The recent coup in Southeast Asia’s second largest economy has ramifications beyond Thailand. The political unraveling is not happening in a vacuum, and its evolution and global reactions to it could present an unfortunate model for emerging democracies in the region, particularly Myanmar. All Myanmar players–the government, political opposition, civil society, and the military–almost certainly are watching the events unfolding in Thailand closely, potentially seeing their future, or hopefully, the opposite of it. The next few years will be a critical test for Myanmar’s political development to determine whether the country is progressing toward a representative democracy or susceptible to backsliding similar to the situation in Thailand.
THIS IS WHERE THE REAL WORK IN MYANMAR BEGINS
APRIL 22ND, 2014
This article was featured in The Huffington Post.
The trajectory of Myanmar’s transition from authoritarian rule toward democratization appears to be stalling. Recent violence in Rakhine State and ominous statements from high levels of the government and military on religious and political issues are legitimate concerns, however, it is too soon to deem this the end of a fledgling democratic transition. Myanmar is not returning to its former despotic ways but it is at a crossroads in addressing its most difficult and deeply entrenched issue: national reconciliation. Setbacks should be expected in any developing democracy and accordingly, the global community must not prematurely proclaim that all is lost and abandon the economic and political progress made thus far. Rather, along with the government, political opposition, and civil society, it should build on those advances and take advantage of newfound openness to aid, assistance, and capacity building programs to prevent backsliding and instability.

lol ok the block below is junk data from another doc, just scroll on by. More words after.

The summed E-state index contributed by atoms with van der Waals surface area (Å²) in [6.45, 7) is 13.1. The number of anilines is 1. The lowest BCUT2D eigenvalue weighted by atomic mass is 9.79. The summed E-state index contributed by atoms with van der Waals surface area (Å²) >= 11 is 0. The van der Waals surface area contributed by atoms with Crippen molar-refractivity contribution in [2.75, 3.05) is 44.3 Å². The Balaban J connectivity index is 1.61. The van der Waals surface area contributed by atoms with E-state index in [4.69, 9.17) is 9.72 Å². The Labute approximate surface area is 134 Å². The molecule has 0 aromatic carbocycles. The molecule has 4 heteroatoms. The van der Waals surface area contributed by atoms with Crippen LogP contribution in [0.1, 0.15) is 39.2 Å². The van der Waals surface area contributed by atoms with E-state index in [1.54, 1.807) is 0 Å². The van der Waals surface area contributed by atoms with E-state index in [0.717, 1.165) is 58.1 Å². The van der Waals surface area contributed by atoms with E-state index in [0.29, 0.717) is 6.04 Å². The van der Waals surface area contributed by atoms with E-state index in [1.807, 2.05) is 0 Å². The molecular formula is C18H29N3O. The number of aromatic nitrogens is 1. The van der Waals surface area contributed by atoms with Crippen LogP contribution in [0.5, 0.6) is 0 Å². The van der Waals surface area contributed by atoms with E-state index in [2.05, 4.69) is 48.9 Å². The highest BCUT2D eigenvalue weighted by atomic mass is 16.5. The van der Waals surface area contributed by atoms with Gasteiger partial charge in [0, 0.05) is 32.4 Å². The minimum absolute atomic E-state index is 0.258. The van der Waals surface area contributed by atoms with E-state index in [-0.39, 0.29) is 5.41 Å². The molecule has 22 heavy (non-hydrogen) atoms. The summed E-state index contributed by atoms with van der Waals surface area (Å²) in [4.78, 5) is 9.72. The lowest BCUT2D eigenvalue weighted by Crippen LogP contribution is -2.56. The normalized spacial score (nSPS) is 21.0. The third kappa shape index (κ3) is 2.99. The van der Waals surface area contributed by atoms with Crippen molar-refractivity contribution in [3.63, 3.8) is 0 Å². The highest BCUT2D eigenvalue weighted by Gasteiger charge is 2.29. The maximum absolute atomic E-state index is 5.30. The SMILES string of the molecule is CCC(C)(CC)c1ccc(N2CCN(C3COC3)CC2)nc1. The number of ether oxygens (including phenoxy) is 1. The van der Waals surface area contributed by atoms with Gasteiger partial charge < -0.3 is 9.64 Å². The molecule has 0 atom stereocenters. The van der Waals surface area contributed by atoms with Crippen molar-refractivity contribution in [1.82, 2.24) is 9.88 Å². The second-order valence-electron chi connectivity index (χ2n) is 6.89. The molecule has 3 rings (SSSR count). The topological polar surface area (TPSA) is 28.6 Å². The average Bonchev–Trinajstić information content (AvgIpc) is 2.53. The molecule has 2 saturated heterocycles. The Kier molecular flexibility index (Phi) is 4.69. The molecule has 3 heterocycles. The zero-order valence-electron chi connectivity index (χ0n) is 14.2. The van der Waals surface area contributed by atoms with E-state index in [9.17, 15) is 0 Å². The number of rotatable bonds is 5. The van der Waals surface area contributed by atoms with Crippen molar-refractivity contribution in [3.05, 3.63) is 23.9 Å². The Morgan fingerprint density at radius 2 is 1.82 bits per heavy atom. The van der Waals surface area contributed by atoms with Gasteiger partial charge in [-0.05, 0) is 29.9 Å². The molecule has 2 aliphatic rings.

UKRAINE: IMPACT OF NEW U.S. SANCTIONS ON INVESTOR ENGAGEMENT
MARCH 25TH, 2014
In a two week span, President Barack Obama issued three Executive orders (E.O.s) with respect to the situation in Crimea and Ukraine. Other Western nations, including the European Union and Canada, have also imposed travel bans and asset freezes targeting those responsible for the violence in Ukraine. The scope and rapid pace of these U.S. actions brings businesses in these markets into uncharted territory, and will require them to reshape their business engagement and significantly enhance their due diligence efforts.
MYANMAR AND CSR: CREATING AND IMPLEMENTING SUCCESSFUL STRATEGY
FEBRUARY 24TH, 2014
Co-authored by Erin Murphy, Inle Advisory Group and Vicky Bowman, Myanmar Centre for Responsible Business
Investors seeking to enter Myanmar are being encouraged to incorporate corporate social responsibility (CSR) into their business model. The push comes not just from Western governments and local and international NGOs, but from the Myanmar government itself. President Thein Sein has said that his government ‘is taking steps to build investor confidence and promote responsible investment in Myanmar’. The government has come to this realization due to an increasingly vocal civil society and growing widespread public opposition to controversial and non-transparent investments that were the hallmark of the previous regime, such as the Myitsone dam and the Letpadaung copper mine. It is seeking to address those concerns and strike a new tone for foreign investment in the country.
2014 A WATERSHED YEAR: RESOLUTIONS FOR FOREIGN INVESTORS
Myanmar is about to wrap up a very busy 2013 that included several high-profile tenders, a frenetic pace to institute legislative and executive action to continue the reform process, the 27th annual Southeast Asia Games, and preparation for the ASEAN chairmanship. Despite positive momentum and ongoing foreign investor interest, all but the major international corporations, such as Visa, Coca Cola, Unilever, and BAT have gone beyond establishing a representative office.